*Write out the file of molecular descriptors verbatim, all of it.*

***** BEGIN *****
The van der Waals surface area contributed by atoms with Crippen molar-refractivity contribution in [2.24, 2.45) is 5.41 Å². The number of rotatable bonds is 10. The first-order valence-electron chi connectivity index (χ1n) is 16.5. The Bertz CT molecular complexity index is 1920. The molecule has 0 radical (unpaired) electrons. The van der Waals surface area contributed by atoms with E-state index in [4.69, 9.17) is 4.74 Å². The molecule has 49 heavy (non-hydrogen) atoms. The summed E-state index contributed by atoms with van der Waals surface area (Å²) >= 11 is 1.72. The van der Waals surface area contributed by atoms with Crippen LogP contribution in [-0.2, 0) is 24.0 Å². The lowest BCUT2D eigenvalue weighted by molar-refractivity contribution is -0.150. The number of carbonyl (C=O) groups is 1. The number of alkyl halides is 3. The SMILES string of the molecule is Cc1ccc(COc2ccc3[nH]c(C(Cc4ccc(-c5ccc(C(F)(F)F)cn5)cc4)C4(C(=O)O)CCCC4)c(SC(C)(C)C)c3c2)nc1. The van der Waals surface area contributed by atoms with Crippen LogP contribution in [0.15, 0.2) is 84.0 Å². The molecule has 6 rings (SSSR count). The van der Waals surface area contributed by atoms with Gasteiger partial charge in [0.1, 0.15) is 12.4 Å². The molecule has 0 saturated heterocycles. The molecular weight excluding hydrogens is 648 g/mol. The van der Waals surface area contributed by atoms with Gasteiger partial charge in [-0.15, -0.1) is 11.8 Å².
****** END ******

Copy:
The van der Waals surface area contributed by atoms with Crippen molar-refractivity contribution in [2.24, 2.45) is 5.41 Å². The number of rotatable bonds is 10. The first-order valence-electron chi connectivity index (χ1n) is 16.5. The Bertz CT molecular complexity index is 1920. The molecule has 0 radical (unpaired) electrons. The van der Waals surface area contributed by atoms with E-state index in [4.69, 9.17) is 4.74 Å². The molecule has 49 heavy (non-hydrogen) atoms. The summed E-state index contributed by atoms with van der Waals surface area (Å²) >= 11 is 1.72. The van der Waals surface area contributed by atoms with Crippen LogP contribution in [-0.2, 0) is 24.0 Å². The lowest BCUT2D eigenvalue weighted by molar-refractivity contribution is -0.150. The number of carbonyl (C=O) groups is 1. The number of alkyl halides is 3. The SMILES string of the molecule is Cc1ccc(COc2ccc3[nH]c(C(Cc4ccc(-c5ccc(C(F)(F)F)cn5)cc4)C4(C(=O)O)CCCC4)c(SC(C)(C)C)c3c2)nc1. The van der Waals surface area contributed by atoms with Crippen LogP contribution in [0.15, 0.2) is 84.0 Å². The molecule has 6 rings (SSSR count). The van der Waals surface area contributed by atoms with Gasteiger partial charge in [0.1, 0.15) is 12.4 Å². The molecule has 0 saturated heterocycles. The molecular weight excluding hydrogens is 648 g/mol. The van der Waals surface area contributed by atoms with Gasteiger partial charge in [-0.15, -0.1) is 11.8 Å².